top of page

Core Strength Training for Athletes

Written By Jayme Pantekoek | Published Dec 8th 2021


 

Core strength training is one of the most misunderstood systems in athletics.

Most people would tend to specifically call it a muscle group—abs. They also tend to think of core strength training as isolating that muscle group.

While they are not wrong, they are missing a big objective: how your core relates to movement in sports.


Most Core Strength Training Misses the Mark

While playing a sport, athletes depend on their core and use it as a driving force behind playing strength.


Despite this, athletes (just like the general population) will attack core strength training by doing as many varieties of crunches as they can. While this is technically core strength training, but it’d be a lot like practicing riding a bike in order to learn how to surf. Biking and surfing both have the component of balance in them. Getting good at biking will make you a better athlete and could help you you could pick up surfing easier, but it’s still not the fastest route to learning how to surf.


As athletes (and their trainers), we need to understand how core strength relates to sports and athletics and tailor our core strength training in a way that helps us excel in them.


Integrated Core Training for Dynamic Stability

Integrated Core Training for Dynamic Stability (also known as Co-Contraction Training) puts the athlete into a position that they would see in their sport. Think of a lunge or athletic squat. A typical crunch puts an athlete on their back, isolating their abdominals and moving with hyperflexion of the lower back. More typically though, an athlete would be in a lunge or single leg position in their sport. In this position, counter-movement (like contact with another athlete) would take the athlete out of this position if they lacked a strong, reactive, and reflexive core.


This is the part where the core comes into play—the reactive and reflexive movements have to do with co-contractions. They use counter-movement muscles or the antagonistic muscle (in the core) to stabilize the force of this counter-movement.


Let’s use soccer as an example. Say one of the players has the ball running down the field next to their opponent. Their opponent leans their shoulder and body weight into the ball handler’s shoulder causing them to co-contract from their core. This allows them to absorb the contact and not be knocked off the ball.


For that co-contraction to be effective, the ball handler must have a reactive and reflexive core to supplement the right amount of stabilization. We can train this by putting the athlete in their athletic position and adding counter-movement with a ball, band, weighted implement, or another athlete.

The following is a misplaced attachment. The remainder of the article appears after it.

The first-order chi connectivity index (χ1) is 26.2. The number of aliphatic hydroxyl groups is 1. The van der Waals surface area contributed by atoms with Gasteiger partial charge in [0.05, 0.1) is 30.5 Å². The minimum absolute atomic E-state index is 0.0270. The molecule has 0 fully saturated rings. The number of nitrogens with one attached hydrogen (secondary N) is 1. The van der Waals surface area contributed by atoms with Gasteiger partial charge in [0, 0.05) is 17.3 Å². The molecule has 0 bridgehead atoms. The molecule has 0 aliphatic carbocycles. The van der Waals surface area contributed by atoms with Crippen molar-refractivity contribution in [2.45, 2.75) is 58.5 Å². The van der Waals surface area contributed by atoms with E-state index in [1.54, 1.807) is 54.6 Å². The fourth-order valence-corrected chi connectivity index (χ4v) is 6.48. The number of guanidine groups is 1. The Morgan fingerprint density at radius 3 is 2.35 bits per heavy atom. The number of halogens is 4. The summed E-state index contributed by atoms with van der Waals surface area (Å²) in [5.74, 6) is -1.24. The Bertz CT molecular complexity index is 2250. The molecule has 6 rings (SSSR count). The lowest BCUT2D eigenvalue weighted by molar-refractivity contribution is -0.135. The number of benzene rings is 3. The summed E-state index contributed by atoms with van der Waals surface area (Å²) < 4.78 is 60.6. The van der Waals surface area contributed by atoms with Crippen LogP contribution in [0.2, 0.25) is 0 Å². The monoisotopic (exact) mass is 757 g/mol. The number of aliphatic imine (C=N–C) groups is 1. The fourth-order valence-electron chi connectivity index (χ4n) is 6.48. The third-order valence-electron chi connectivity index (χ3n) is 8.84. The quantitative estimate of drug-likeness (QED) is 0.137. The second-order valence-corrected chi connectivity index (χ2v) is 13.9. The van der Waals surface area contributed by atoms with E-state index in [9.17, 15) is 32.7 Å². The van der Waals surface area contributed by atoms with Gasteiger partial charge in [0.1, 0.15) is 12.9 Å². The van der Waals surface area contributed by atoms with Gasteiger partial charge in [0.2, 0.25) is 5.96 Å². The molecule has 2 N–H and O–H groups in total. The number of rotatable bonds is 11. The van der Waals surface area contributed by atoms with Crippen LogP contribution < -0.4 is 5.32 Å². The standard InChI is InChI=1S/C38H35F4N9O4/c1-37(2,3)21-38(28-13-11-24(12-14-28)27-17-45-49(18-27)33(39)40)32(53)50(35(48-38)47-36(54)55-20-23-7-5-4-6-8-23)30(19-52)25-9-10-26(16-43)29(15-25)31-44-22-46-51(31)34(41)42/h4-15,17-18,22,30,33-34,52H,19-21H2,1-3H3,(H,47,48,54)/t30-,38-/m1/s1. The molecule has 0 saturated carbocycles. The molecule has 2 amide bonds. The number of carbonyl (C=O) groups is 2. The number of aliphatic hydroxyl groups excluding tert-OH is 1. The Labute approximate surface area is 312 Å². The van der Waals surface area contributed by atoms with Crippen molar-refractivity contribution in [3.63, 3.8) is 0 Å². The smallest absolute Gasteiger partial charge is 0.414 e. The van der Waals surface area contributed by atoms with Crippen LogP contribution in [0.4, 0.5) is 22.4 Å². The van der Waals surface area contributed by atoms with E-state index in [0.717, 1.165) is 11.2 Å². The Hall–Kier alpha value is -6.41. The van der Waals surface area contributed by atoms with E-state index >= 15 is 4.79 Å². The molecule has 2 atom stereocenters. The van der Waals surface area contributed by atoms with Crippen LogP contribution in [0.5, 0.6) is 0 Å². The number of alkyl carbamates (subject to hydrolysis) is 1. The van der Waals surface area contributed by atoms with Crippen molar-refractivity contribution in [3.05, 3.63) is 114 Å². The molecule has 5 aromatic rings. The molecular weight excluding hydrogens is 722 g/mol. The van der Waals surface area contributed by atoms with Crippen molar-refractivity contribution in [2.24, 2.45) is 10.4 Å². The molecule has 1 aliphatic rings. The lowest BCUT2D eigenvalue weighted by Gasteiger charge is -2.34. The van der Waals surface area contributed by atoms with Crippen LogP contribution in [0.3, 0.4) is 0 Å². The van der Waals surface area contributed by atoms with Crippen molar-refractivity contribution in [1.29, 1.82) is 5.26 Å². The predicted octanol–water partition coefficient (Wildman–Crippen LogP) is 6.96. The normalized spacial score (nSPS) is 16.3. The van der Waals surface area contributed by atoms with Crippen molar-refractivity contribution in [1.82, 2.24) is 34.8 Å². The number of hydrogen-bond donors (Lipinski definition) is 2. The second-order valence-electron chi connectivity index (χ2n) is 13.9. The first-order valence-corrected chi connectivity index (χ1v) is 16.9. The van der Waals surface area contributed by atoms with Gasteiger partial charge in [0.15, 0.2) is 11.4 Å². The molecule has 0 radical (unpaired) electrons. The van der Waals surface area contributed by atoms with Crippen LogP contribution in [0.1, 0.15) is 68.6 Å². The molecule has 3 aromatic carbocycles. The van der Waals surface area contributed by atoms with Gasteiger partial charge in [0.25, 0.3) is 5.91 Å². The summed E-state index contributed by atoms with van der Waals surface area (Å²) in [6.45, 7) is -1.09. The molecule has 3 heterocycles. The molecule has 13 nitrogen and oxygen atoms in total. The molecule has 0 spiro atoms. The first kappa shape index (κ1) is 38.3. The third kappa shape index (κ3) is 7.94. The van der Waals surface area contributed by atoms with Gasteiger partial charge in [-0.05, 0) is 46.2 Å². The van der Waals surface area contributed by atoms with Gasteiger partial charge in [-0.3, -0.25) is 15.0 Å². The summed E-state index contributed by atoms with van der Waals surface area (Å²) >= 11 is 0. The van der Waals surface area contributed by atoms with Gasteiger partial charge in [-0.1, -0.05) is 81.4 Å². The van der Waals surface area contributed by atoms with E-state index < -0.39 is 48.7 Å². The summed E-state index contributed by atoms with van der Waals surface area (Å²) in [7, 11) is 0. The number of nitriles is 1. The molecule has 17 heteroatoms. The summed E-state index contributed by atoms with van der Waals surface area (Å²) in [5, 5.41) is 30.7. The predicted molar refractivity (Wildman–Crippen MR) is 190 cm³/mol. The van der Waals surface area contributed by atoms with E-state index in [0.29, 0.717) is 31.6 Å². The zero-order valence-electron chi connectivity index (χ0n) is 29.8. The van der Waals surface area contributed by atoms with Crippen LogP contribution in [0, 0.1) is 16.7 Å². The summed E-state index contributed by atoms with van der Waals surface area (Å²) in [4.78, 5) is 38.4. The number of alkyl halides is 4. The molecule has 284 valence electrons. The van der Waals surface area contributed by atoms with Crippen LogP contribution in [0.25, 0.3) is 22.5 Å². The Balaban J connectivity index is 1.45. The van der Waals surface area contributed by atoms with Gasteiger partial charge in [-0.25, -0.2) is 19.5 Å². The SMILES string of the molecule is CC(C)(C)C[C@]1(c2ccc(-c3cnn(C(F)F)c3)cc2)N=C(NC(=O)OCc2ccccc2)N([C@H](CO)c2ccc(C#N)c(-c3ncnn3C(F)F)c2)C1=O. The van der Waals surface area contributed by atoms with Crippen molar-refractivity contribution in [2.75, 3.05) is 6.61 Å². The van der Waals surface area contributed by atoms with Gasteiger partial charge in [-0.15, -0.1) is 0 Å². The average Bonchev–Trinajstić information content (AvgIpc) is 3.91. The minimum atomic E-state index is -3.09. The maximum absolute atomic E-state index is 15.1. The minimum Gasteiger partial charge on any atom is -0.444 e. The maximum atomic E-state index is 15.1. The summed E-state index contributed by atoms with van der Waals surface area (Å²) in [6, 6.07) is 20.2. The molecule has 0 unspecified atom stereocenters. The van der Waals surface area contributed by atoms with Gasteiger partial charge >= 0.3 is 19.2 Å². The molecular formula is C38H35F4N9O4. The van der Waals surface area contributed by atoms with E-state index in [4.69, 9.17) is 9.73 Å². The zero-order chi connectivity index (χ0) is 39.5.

Coaches could also offer cognitive cues to increase nervous system awareness. This would be done by reciting colors shapes or simple math while the movement is being performed.


Why This is a Better Method of Core Strength Training for Athletes

It’s always important for an athlete to train movements and in positions that they would consistently be in while competing in their sport. If athletes are only doing ab workouts for their core strength training, not only are they missing critical muscle groups, but they are also limiting their ability to respond to counter-movement.


Responding to counter-movement is directly related to athletes’ nervous systems. Athletes have to be able to react quickly to external stimuli. This kind of training is also good for the nervous system because it brings more intention to the movement. With this kind of core strength training, athletes have to concentrate on stabilization so they don’t get knocked off the athletic position in-game.


 

Conclusion


Core strength training involves a heck of a lot more than just doing an ab set at the end of a workout.

Building a strong core is critical for in-game counter-movement. Simply put, it’ll make you a better and more resilient player.

If you’re not putting yourself in a position that directly correlates to something you would do in your sport, you’re not training the nervous system, stabilization, and counter-movement cues that will make you a better athlete.

Make sure you and your trainer/coach consider this when building in core strength training to your training regimen.

If you’d like to build positional and functional training into the training for your sport, consider signing up for one of our programs. And if you have questions, don’t hesitate to reach out!



1 view0 comments

Comments


bottom of page